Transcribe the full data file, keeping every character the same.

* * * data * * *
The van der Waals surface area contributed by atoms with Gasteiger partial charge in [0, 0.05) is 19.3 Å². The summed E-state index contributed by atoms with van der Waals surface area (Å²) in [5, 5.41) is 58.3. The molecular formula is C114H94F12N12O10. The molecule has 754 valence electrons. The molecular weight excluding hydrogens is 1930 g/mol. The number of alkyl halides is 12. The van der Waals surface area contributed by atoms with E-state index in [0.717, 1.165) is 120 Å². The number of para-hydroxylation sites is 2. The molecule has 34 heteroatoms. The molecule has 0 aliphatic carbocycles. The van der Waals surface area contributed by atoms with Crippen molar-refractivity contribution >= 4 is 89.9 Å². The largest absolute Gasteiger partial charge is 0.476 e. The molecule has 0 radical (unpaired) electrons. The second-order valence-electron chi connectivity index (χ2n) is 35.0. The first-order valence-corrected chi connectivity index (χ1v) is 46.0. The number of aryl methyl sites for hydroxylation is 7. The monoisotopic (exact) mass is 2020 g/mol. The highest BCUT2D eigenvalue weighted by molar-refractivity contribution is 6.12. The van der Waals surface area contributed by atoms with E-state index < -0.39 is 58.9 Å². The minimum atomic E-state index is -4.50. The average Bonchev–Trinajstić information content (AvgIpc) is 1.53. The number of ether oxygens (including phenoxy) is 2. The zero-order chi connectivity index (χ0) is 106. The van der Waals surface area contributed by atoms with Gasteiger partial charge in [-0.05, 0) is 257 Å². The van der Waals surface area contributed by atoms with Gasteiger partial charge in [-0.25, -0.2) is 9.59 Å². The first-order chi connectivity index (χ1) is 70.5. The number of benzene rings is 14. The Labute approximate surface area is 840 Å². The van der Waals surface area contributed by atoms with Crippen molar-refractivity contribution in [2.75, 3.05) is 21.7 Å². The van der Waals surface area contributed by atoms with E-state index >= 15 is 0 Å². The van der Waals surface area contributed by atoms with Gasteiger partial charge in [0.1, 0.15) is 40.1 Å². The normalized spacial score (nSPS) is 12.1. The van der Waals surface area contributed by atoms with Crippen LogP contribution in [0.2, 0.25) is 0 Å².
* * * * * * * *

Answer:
The van der Waals surface area contributed by atoms with Gasteiger partial charge in [0, 0.05) is 19.3 Å². The summed E-state index contributed by atoms with van der Waals surface area (Å²) in [5, 5.41) is 58.3. The molecular formula is C114H94F12N12O10. The molecule has 754 valence electrons. The molecular weight excluding hydrogens is 1930 g/mol. The number of alkyl halides is 12. The van der Waals surface area contributed by atoms with E-state index in [0.717, 1.165) is 120 Å². The number of para-hydroxylation sites is 2. The molecule has 34 heteroatoms. The molecule has 0 aliphatic carbocycles. The van der Waals surface area contributed by atoms with Crippen molar-refractivity contribution >= 4 is 89.9 Å². The largest absolute Gasteiger partial charge is 0.476 e. The molecule has 0 radical (unpaired) electrons. The second-order valence-electron chi connectivity index (χ2n) is 35.0. The first-order valence-corrected chi connectivity index (χ1v) is 46.0. The number of aryl methyl sites for hydroxylation is 7. The monoisotopic (exact) mass is 2020 g/mol. The highest BCUT2D eigenvalue weighted by molar-refractivity contribution is 6.12. The van der Waals surface area contributed by atoms with E-state index < -0.39 is 58.9 Å². The minimum atomic E-state index is -4.50. The average Bonchev–Trinajstić information content (AvgIpc) is 1.53. The number of ether oxygens (including phenoxy) is 2. The zero-order chi connectivity index (χ0) is 106. The van der Waals surface area contributed by atoms with Gasteiger partial charge in [-0.05, 0) is 257 Å². The van der Waals surface area contributed by atoms with Gasteiger partial charge in [-0.25, -0.2) is 9.59 Å². The first-order chi connectivity index (χ1) is 70.5. The number of benzene rings is 14. The Labute approximate surface area is 840 Å². The van der Waals surface area contributed by atoms with Crippen molar-refractivity contribution in [2.75, 3.05) is 21.7 Å². The van der Waals surface area contributed by atoms with E-state index >= 15 is 0 Å². The van der Waals surface area contributed by atoms with Gasteiger partial charge in [0.1, 0.15) is 40.1 Å². The normalized spacial score (nSPS) is 12.1. The van der Waals surface area contributed by atoms with Crippen LogP contribution in [0.2, 0.25) is 0 Å².